In November 2014, President Obama announced ten executive actions on “immigration accountability.” While two of them are the subject of litigation, the other eight of them are well underway. Secretary of Homeland Security Jeh Johnson testified before the House Judiciary Committee on July 14 about the status of the executive actions.
Relevant portions of his testimony follow:
Overall, these actions are devoted to strengthening border security, prioritizing the deportation of dangerous criminals, promoting and increasing access to citizenship, supporting high-skilled businesses and workers, and a number of other things to reform our immigration system.
As part of our executive actions we are also promoting and increasing access to U.S. citizenship. We are working to permit payment of the application fee by credit card. We will also launch a multi-lingual citizenship awareness program, to encourage those who are eligible for citizenship to apply. The first phase is moving forward in July and the second phase will launch in September. The President’s Task Force on New Americans, which USCIS Director Leon Rodriguez co-chairs, is hard at work implementing its strategic action plan.
As part of our executive actions, we are working quickly and aggressively to implement reforms to strengthen the program that provides Optional Practical Training for students in the STEM fields who are studying at U.S. universities. We finalized and have begun implementing a new policy that allows certain spouses of high-skilled workers on the path to a green card to apply for work authorization.
As part of our executive actions, we have published draft guidance on the L-1B program that allows specialized foreign employees to work temporarily at an American office of a multinational company. This guidance will be implemented in August.
We are creating a single career path for our immigration enforcement personnel.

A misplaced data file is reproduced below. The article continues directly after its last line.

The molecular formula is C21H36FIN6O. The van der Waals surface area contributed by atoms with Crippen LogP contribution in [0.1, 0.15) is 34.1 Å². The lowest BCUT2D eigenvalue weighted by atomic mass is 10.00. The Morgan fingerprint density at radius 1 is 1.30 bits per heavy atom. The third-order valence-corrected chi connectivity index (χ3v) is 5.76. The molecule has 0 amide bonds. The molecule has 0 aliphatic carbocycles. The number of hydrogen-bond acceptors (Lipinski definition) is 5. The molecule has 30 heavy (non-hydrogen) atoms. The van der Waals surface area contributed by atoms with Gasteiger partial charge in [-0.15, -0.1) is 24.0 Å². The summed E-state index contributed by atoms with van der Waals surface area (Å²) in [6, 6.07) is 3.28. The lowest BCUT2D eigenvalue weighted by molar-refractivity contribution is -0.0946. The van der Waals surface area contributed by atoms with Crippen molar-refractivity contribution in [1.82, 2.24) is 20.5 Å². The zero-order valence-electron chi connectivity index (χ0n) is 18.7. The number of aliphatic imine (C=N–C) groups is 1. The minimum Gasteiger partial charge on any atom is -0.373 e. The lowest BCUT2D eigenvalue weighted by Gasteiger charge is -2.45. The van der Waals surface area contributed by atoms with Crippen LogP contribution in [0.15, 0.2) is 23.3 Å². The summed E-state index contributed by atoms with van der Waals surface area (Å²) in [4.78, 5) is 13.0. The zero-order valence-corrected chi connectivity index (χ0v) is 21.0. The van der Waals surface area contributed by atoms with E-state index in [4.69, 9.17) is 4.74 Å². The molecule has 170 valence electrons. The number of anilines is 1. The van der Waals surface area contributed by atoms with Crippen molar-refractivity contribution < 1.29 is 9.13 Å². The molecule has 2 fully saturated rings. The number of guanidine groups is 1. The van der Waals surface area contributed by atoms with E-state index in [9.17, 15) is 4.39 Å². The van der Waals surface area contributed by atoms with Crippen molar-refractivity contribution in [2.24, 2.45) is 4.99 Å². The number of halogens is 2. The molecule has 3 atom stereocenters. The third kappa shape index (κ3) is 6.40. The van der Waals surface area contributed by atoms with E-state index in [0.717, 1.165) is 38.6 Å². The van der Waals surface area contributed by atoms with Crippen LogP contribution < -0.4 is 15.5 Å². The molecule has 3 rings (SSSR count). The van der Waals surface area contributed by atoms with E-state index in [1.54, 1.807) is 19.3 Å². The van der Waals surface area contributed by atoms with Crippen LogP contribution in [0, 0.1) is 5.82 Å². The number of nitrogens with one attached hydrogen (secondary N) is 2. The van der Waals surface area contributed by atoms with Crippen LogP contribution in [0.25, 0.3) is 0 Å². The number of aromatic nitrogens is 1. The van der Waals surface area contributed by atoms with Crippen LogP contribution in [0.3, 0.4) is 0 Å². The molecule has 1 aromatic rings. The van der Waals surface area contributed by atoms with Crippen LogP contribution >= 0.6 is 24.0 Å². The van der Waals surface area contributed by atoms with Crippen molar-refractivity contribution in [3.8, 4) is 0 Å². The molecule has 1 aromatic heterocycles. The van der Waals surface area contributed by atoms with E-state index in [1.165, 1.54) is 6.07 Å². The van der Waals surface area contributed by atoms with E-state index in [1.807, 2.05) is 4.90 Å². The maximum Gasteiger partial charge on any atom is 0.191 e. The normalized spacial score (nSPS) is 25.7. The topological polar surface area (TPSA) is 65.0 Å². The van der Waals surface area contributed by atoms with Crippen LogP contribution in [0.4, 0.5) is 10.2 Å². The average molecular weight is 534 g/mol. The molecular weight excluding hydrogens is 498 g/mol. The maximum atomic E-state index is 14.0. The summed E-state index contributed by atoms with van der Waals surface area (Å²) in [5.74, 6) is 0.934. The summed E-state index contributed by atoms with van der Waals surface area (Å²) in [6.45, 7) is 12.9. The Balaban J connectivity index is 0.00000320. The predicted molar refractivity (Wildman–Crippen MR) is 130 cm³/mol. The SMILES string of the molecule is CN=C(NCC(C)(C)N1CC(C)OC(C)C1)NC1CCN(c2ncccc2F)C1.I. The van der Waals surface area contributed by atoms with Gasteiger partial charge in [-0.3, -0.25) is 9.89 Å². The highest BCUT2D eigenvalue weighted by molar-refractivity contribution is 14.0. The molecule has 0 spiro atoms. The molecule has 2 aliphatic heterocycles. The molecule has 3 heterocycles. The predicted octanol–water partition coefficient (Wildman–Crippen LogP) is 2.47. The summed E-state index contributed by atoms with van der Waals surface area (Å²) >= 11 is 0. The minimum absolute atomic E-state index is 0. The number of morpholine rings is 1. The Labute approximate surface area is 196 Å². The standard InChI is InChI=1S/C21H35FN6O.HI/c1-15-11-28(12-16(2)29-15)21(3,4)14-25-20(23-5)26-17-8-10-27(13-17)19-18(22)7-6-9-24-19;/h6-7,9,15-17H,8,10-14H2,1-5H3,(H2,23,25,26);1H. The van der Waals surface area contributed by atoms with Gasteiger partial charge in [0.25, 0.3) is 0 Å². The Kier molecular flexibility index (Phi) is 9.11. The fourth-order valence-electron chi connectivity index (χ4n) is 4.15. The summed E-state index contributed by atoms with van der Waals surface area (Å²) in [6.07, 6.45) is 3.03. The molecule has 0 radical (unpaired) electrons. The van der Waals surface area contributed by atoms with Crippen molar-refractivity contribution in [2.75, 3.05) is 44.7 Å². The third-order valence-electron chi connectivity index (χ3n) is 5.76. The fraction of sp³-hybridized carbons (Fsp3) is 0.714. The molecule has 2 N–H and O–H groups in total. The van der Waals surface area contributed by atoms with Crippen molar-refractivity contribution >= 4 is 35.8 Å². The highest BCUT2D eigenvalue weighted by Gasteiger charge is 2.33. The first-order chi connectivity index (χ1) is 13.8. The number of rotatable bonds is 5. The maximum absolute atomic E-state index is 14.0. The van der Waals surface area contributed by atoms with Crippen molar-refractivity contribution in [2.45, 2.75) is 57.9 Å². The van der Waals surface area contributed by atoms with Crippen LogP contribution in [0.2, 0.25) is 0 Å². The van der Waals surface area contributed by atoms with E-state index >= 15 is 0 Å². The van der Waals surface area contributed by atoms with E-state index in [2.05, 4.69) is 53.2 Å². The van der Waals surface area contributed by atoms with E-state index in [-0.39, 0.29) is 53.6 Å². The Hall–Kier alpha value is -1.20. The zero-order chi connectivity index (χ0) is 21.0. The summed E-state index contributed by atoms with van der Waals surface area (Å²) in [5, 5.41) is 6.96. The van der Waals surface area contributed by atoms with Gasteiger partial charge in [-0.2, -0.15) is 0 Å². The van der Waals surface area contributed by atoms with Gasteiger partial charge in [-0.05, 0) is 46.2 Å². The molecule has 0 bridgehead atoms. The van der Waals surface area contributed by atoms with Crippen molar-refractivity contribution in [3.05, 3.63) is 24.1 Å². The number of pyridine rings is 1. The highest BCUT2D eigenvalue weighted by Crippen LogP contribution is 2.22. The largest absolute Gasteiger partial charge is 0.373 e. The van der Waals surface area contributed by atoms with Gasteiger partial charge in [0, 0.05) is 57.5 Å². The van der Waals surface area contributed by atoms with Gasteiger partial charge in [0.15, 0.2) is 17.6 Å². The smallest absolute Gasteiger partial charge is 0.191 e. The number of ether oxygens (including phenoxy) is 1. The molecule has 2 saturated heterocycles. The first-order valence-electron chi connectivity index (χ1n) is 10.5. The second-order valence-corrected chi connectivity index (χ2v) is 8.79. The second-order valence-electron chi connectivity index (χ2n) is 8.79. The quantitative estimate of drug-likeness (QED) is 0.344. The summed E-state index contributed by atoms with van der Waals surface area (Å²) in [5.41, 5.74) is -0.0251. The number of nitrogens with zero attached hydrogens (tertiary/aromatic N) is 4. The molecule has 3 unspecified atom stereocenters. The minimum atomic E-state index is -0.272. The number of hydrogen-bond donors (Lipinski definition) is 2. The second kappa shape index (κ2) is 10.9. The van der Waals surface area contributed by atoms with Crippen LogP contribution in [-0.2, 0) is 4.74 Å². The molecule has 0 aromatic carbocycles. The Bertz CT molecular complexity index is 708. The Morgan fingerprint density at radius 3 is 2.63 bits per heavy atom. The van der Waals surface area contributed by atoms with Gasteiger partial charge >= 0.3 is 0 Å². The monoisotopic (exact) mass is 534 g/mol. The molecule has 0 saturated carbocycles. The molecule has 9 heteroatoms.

As part of our executive actions we have issued new enforcement priorities. This is clearer and sharper guidance to the field, stating that we must prioritize the use of our immigration enforcement resources on the removal of those who are dangerous criminals, national security threats, and recent border crossings, rather than on those who have been here for years, have committed no serious crimes, and have, in effect, become integrated members of our society.
Consistent with these new priorities, Immigration and Customs Enforcement has begun a new push in the interior of this country to search for and apprehended undocumented immigrants who have been convicted of serious crimes, through “Operation Cross Check” and other initiatives. Currently, 96% of all those detained by ICE and the Border Patrol fit within the top two out of the three enforcement priorities; 76% of those currently detained by ICE and the Border Patrol are in the top priority – convicted felons, those convicted of an offense that involves participation in a criminal street gang, those apprehended at the border while attempting to cross illegally, and anyone suspected of terrorism or espionage, or who otherwise poses a danger to national security.
We have ended the controversial Secure Communities program, and are replacing it with a new Priority Enforcement Program. Secure Communities was a program by which our immigration personnel lodged orders known as “detainers” to hold individuals in local jails, so that they could be handed directly over to federal authorities for immigration enforcement purposes after their time in police custody. But, Secure Communities became embroiled in political and legal controversy. A rapidly expanding list of city, county and state governments – depending on how you count, about 200 — enacted laws, ordinances, executive orders and policies that limit or outright prohibit their cooperation with federal immigration enforcement personnel. The results of this have, regrettably, led to a number of instances – some notorious on national level — in which dangerous undocumented criminals were released to the streets to commit further crime.